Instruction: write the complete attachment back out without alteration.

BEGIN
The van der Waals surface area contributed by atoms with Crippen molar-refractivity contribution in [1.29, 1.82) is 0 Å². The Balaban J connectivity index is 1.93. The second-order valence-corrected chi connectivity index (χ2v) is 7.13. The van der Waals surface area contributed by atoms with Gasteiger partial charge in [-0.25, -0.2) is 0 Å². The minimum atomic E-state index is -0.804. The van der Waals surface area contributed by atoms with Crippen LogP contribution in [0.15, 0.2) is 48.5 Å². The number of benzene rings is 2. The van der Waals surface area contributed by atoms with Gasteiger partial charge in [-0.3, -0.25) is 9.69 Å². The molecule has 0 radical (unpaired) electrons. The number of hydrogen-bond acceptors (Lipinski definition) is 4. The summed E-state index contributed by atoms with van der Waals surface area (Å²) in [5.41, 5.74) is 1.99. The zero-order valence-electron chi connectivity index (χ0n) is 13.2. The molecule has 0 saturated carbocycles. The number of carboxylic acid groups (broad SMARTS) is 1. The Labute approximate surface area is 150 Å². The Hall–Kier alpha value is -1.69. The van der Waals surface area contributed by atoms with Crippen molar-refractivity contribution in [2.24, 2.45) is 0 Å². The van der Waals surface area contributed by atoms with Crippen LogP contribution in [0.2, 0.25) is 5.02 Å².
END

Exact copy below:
The van der Waals surface area contributed by atoms with Crippen molar-refractivity contribution in [1.29, 1.82) is 0 Å². The Balaban J connectivity index is 1.93. The second-order valence-corrected chi connectivity index (χ2v) is 7.13. The van der Waals surface area contributed by atoms with Gasteiger partial charge in [-0.25, -0.2) is 0 Å². The minimum atomic E-state index is -0.804. The van der Waals surface area contributed by atoms with Crippen LogP contribution in [0.15, 0.2) is 48.5 Å². The number of benzene rings is 2. The van der Waals surface area contributed by atoms with Gasteiger partial charge in [-0.3, -0.25) is 9.69 Å². The molecule has 0 radical (unpaired) electrons. The number of hydrogen-bond acceptors (Lipinski definition) is 4. The summed E-state index contributed by atoms with van der Waals surface area (Å²) in [5.41, 5.74) is 1.99. The zero-order valence-electron chi connectivity index (χ0n) is 13.2. The molecule has 0 saturated carbocycles. The number of carboxylic acid groups (broad SMARTS) is 1. The Labute approximate surface area is 150 Å². The Hall–Kier alpha value is -1.69. The van der Waals surface area contributed by atoms with Crippen molar-refractivity contribution in [2.24, 2.45) is 0 Å². The van der Waals surface area contributed by atoms with Crippen LogP contribution in [0.2, 0.25) is 5.02 Å².